AP3A98-Equine Science and Management

Module Provider: School of Agriculture, Policy and Development
Number of credits: 20 [10 ECTS credits]
Terms in which taught: Autumn / Spring term module
Non-modular pre-requisites: Part 2 of BSc Animal Science, BSc Agriculture
Modules excluded: AP3A100 Equine Science
Current from: 2020/1

Module Convenor: Dr Kate Johnson

Email: k.f.johnson@reading.ac.uk

Type of module:

Summary module description:

What makes a horse a natural athlete? How do we use our understanding of nutrition and metabolism to plan equine diets and manage horse health? Explore these questions and more in this module, and gain a critical understanding of nutrition and feeding, health, exercise and reproductive physiology, behaviour and welfare of horses. You’ll learn through lectures and seminars in the autumn term. In the spring term, you’ll develop your ability to apply your equine knowledge, critically discuss topical issues and construct management plans for horses in a range of settings. You’ll learn through seminars, field visits and guided study in the spring term. Students selecting this module who have not previously taken animal nutrition modules (AP1A18 or AP2A67) will be required to undertake additional background reading prior to the Autumn Term.


This module ties together both theoretical and practical elements of equine science and equine management. In the Autumn Term (module Part 1), the module is designed to enable students to build on and apply their existing scientific knowledge of physiology, nutrition and behaviour, to horses and the discipline of equine science. Special emphasis is placed on the relationship between the growing knowledge of equine biology, and its impact on equine management and performance, particularly in the area of equine nutrition. The second part of the course, in the Spring Term (module Part 2), focuses on building student understanding of evidence based approaches to key management issues within the equine industry including the health and welfare of equines. It also provides an opportunity for students to develop skills in practical assessment of horses and their environments. Students are not required to have previous experience with horses to successfully complete this module.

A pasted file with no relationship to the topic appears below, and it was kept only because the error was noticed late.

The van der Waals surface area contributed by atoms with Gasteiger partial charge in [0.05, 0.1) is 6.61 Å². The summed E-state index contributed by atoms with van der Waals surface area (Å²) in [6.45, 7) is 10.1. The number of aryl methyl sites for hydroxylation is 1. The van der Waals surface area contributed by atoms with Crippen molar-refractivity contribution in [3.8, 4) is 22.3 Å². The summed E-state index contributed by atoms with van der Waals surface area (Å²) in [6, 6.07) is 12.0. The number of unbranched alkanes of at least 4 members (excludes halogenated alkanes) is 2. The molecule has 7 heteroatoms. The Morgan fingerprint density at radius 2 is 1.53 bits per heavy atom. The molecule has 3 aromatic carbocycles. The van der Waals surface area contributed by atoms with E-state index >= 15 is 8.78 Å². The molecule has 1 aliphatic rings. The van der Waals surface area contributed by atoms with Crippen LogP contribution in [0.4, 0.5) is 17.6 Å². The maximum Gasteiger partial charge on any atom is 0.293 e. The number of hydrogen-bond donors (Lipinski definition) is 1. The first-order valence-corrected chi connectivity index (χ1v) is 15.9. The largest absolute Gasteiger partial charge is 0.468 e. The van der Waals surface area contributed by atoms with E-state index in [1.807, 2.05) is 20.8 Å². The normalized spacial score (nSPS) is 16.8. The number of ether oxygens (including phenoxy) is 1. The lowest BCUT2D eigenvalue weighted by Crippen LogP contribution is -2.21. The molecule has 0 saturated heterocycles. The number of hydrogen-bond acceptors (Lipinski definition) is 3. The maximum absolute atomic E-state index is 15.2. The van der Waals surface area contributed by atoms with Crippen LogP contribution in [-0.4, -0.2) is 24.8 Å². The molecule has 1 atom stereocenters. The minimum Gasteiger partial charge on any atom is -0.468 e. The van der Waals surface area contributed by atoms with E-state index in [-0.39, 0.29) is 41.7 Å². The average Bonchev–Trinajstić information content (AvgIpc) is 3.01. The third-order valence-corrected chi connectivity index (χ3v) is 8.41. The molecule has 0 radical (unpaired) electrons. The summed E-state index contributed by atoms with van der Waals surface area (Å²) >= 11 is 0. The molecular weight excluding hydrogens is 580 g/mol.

Assessable learning outcomes:

After Part 1 of the module it is expected that students will be able to:

• Critically evaluate nutritional requirements, factors influencing choice of diet and pathologies associated feeding practices in horses, in the context of their origins, digestive physiology and metabolism.

• Describe and evaluate the physiology of the horse in relation to reproduction and to exercise, training and athletic performance. Discuss the management of horses to optim ise breeding and athletic performance.

• Describe and discuss communication and social behaviour in equids and apply this to develop welfare assessments for equids. Critically evaluate the origins, consequences and management of problem behaviour 

After Part 2 of the module it is expected that students will be able to:

• Critically discuss challenges facing the equine industry; argue possible management strategies and soluti ons, to include consideration of ethical, socioeconomic and welfare issues

• Critically review current research on equine health and welfare issues and construct evidence based management plans to address these issues

Additional outcomes:

The following employability/transferrable skills will be developed:

  • Experience of communicating science in a written style suitable for the lay audience

  • Contextual thinking skills

  • Critical appraisal of literature

  • Building arguments

  • Independent working

Students will improve their Global engagement and multi-cultural awareness through understanding the role of working equids in different cultures.

Through the Spring Term visits, students will:

  • Gain some broader insight into the equestrian facilities provided at different equine establishments, and aspects of the work of some equine businesses and/or charities.

  • Put knowledge gained in Part 1 of the module into a practical context. 

  • Develop practical skills in the safe handling and physical assessment of horses and assessment of their surroundings

Outline content: